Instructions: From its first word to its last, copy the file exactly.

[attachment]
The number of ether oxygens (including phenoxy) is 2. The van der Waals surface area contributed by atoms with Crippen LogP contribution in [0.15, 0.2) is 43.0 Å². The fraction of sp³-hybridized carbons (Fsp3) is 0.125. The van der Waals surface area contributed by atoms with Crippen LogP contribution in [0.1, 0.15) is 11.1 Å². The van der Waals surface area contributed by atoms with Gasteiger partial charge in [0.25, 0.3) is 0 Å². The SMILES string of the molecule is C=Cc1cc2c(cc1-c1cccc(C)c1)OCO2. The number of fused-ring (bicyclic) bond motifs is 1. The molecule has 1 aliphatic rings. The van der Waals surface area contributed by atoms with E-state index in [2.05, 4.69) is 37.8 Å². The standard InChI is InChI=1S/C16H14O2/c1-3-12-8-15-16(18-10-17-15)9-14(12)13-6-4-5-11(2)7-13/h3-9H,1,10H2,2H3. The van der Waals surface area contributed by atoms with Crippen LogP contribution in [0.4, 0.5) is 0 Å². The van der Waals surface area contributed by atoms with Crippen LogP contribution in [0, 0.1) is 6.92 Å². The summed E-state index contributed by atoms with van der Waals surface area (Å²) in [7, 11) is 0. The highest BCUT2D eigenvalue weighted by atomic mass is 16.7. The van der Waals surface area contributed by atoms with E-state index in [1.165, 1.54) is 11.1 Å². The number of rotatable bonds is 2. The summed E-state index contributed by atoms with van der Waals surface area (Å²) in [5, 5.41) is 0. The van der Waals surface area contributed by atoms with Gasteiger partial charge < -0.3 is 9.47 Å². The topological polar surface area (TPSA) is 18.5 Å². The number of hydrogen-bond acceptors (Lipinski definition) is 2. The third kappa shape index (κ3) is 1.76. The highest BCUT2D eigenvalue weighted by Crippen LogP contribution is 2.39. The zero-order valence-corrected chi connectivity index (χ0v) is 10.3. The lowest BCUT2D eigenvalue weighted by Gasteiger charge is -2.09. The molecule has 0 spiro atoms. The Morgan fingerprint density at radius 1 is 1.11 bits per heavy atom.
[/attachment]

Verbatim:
The number of ether oxygens (including phenoxy) is 2. The van der Waals surface area contributed by atoms with Crippen LogP contribution in [0.15, 0.2) is 43.0 Å². The fraction of sp³-hybridized carbons (Fsp3) is 0.125. The van der Waals surface area contributed by atoms with Crippen LogP contribution in [0.1, 0.15) is 11.1 Å². The van der Waals surface area contributed by atoms with Gasteiger partial charge in [0.25, 0.3) is 0 Å². The SMILES string of the molecule is C=Cc1cc2c(cc1-c1cccc(C)c1)OCO2. The number of fused-ring (bicyclic) bond motifs is 1. The molecule has 1 aliphatic rings. The van der Waals surface area contributed by atoms with E-state index in [2.05, 4.69) is 37.8 Å². The standard InChI is InChI=1S/C16H14O2/c1-3-12-8-15-16(18-10-17-15)9-14(12)13-6-4-5-11(2)7-13/h3-9H,1,10H2,2H3. The van der Waals surface area contributed by atoms with Crippen LogP contribution in [0.4, 0.5) is 0 Å². The van der Waals surface area contributed by atoms with Crippen LogP contribution in [0, 0.1) is 6.92 Å². The summed E-state index contributed by atoms with van der Waals surface area (Å²) in [7, 11) is 0. The highest BCUT2D eigenvalue weighted by atomic mass is 16.7. The van der Waals surface area contributed by atoms with E-state index in [1.165, 1.54) is 11.1 Å². The number of rotatable bonds is 2. The summed E-state index contributed by atoms with van der Waals surface area (Å²) in [5, 5.41) is 0. The van der Waals surface area contributed by atoms with Gasteiger partial charge < -0.3 is 9.47 Å². The topological polar surface area (TPSA) is 18.5 Å². The number of hydrogen-bond acceptors (Lipinski definition) is 2. The third kappa shape index (κ3) is 1.76. The highest BCUT2D eigenvalue weighted by Crippen LogP contribution is 2.39. The zero-order valence-corrected chi connectivity index (χ0v) is 10.3. The lowest BCUT2D eigenvalue weighted by Gasteiger charge is -2.09. The molecule has 0 spiro atoms. The Morgan fingerprint density at radius 1 is 1.11 bits per heavy atom.